Review by Dan Skip Allen
Climate change is a real thing in this country and the world. The problem is convincing people that it actually exists and that they need to do something about it. What they need to do is the big question. The Ants and the Grasshopper is a documentary film by Raj Patel dealing with these problems and facing them head-on, focusing on those affected most by this worldwide crisis.
The film starts in Malawi, Africa, where Anita, Winston, and Esther all live and work — some farm, and others just sit around and watch. These people live a difficult life where everything is hard, because they don't have enough water to water their crops, which is one of the only forms of sustaining their lives and their children's lives. When the filmmaker suggests they go to America to talk about climate change, two of them jump at the opportunity to spread the word about their struggles and why American farmers affect them.
Typical documentary fare this one has talking heads, but the way it uses the talking heads is different from other documentaries. It makes the main characters visit various farms in Wisconsin, Iowa, California, and Maryland to sit down to break bread with all the said farmers featured in the film. This showed these people's ways of living and their ideas about climate change, and how their ways of farming could affect other people.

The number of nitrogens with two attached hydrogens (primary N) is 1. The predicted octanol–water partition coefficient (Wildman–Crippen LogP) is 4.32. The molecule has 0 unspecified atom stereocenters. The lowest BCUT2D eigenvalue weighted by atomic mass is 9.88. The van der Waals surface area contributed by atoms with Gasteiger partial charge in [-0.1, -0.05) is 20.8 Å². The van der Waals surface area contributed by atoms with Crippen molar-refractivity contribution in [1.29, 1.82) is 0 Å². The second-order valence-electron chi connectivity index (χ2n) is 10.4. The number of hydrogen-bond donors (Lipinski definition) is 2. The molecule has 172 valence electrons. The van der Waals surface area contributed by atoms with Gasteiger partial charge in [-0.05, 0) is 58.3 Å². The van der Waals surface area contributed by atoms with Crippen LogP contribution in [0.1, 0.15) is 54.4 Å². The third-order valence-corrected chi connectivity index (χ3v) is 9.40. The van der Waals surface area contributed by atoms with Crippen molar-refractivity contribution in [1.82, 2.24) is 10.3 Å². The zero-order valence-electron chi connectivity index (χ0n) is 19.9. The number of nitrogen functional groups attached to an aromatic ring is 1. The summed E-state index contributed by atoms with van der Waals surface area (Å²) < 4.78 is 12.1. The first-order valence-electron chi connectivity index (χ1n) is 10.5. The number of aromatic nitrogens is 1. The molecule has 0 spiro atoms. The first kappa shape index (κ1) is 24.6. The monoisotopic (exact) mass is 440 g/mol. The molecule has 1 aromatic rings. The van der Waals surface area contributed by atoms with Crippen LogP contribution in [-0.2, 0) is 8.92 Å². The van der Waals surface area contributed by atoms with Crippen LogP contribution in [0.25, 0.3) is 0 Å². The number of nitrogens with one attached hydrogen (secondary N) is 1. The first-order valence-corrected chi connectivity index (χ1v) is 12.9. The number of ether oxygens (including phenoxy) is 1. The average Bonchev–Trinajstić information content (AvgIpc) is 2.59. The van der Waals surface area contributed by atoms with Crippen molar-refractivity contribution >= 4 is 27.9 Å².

An aspect the film doesn't go into as much is again a topic that isn't talked about enough: the Green New Deal, which Senator Jeff Betkley of Oregon co-sponsored. Everything else in the documentary leads up to this part of the film, but doesn't hammer home how important it truly is to get people behind this deal. What we eat and where it comes from isn't something we normally think of, but maybe we should. It's an important thing in our lives going forward.
An aspect I rather enjoyed about the documentary was the fish out of water part of it. These women came over to this country to try to spread their agenda about climate control, but what they sometimes find is strange ways of doing things that are hard to get their heads around. Like tractors, segregated neighborhoods, and how one farmer could use deviated rainwater to make his crops grow in different areas even when rain is scarce. This was surprising to these women who live such menial lives.
The title of the film hit me hard once it was used in conjunction with the story being discussed in the documentary. Ants have a reputation for moving large amounts of weight, but it's because they work together. That's why a handful of ants were able to carry a grasshopper. If a few people were able to convince many people about how important climate change is, then more and more change can happen here and abroad. This was an important film in that regard.
The Ants and the Grasshopper hits theaters on March 31.